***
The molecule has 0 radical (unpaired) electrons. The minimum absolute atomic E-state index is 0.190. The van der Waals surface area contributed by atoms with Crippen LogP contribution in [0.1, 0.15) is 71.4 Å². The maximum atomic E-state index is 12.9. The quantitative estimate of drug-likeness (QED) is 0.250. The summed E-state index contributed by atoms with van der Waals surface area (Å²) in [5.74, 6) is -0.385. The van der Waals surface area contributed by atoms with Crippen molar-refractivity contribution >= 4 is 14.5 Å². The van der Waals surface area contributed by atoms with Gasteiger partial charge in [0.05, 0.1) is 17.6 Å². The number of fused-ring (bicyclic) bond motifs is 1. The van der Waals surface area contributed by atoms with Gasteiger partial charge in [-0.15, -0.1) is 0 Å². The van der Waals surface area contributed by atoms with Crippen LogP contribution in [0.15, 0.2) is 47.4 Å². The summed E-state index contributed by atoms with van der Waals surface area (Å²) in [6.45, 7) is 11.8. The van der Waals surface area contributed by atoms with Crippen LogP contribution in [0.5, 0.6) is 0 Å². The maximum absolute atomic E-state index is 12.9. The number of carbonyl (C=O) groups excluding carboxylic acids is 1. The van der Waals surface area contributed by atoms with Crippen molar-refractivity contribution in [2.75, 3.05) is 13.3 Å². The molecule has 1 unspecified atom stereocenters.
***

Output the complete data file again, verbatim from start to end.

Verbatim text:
The molecule has 0 radical (unpaired) electrons. The minimum absolute atomic E-state index is 0.190. The van der Waals surface area contributed by atoms with Crippen LogP contribution in [0.1, 0.15) is 71.4 Å². The maximum atomic E-state index is 12.9. The quantitative estimate of drug-likeness (QED) is 0.250. The summed E-state index contributed by atoms with van der Waals surface area (Å²) in [5.74, 6) is -0.385. The van der Waals surface area contributed by atoms with Crippen molar-refractivity contribution >= 4 is 14.5 Å². The van der Waals surface area contributed by atoms with Gasteiger partial charge in [0.05, 0.1) is 17.6 Å². The number of fused-ring (bicyclic) bond motifs is 1. The van der Waals surface area contributed by atoms with Gasteiger partial charge in [-0.15, -0.1) is 0 Å². The van der Waals surface area contributed by atoms with Crippen LogP contribution in [0.15, 0.2) is 47.4 Å². The summed E-state index contributed by atoms with van der Waals surface area (Å²) in [6.45, 7) is 11.8. The van der Waals surface area contributed by atoms with Crippen LogP contribution in [0.5, 0.6) is 0 Å². The maximum absolute atomic E-state index is 12.9. The number of carbonyl (C=O) groups excluding carboxylic acids is 1. The van der Waals surface area contributed by atoms with Crippen molar-refractivity contribution in [2.75, 3.05) is 13.3 Å². The molecule has 1 unspecified atom stereocenters.